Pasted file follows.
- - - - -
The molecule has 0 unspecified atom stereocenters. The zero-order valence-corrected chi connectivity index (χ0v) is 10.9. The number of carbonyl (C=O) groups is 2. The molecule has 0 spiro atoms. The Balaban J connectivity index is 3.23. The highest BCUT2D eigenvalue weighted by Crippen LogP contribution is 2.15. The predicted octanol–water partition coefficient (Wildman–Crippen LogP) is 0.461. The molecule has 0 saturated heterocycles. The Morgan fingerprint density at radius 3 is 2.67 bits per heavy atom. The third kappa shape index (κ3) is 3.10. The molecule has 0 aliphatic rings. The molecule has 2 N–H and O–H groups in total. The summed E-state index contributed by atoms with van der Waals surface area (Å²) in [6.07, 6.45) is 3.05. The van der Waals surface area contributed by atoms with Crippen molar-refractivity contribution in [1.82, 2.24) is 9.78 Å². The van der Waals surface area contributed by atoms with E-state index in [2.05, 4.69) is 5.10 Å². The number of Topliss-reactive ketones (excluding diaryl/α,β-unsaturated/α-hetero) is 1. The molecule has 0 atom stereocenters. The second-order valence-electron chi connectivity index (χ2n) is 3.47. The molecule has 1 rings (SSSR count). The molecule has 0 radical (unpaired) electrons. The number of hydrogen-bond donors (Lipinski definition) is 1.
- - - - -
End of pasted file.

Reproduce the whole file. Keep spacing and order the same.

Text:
The molecule has 0 unspecified atom stereocenters. The zero-order valence-corrected chi connectivity index (χ0v) is 10.9. The number of carbonyl (C=O) groups is 2. The molecule has 0 spiro atoms. The Balaban J connectivity index is 3.23. The highest BCUT2D eigenvalue weighted by Crippen LogP contribution is 2.15. The predicted octanol–water partition coefficient (Wildman–Crippen LogP) is 0.461. The molecule has 0 saturated heterocycles. The Morgan fingerprint density at radius 3 is 2.67 bits per heavy atom. The third kappa shape index (κ3) is 3.10. The molecule has 0 aliphatic rings. The molecule has 2 N–H and O–H groups in total. The summed E-state index contributed by atoms with van der Waals surface area (Å²) in [6.07, 6.45) is 3.05. The van der Waals surface area contributed by atoms with Crippen molar-refractivity contribution in [1.82, 2.24) is 9.78 Å². The van der Waals surface area contributed by atoms with E-state index in [2.05, 4.69) is 5.10 Å². The number of Topliss-reactive ketones (excluding diaryl/α,β-unsaturated/α-hetero) is 1. The molecule has 0 atom stereocenters. The second-order valence-electron chi connectivity index (χ2n) is 3.47. The molecule has 1 rings (SSSR count). The molecule has 0 radical (unpaired) electrons. The number of hydrogen-bond donors (Lipinski definition) is 1.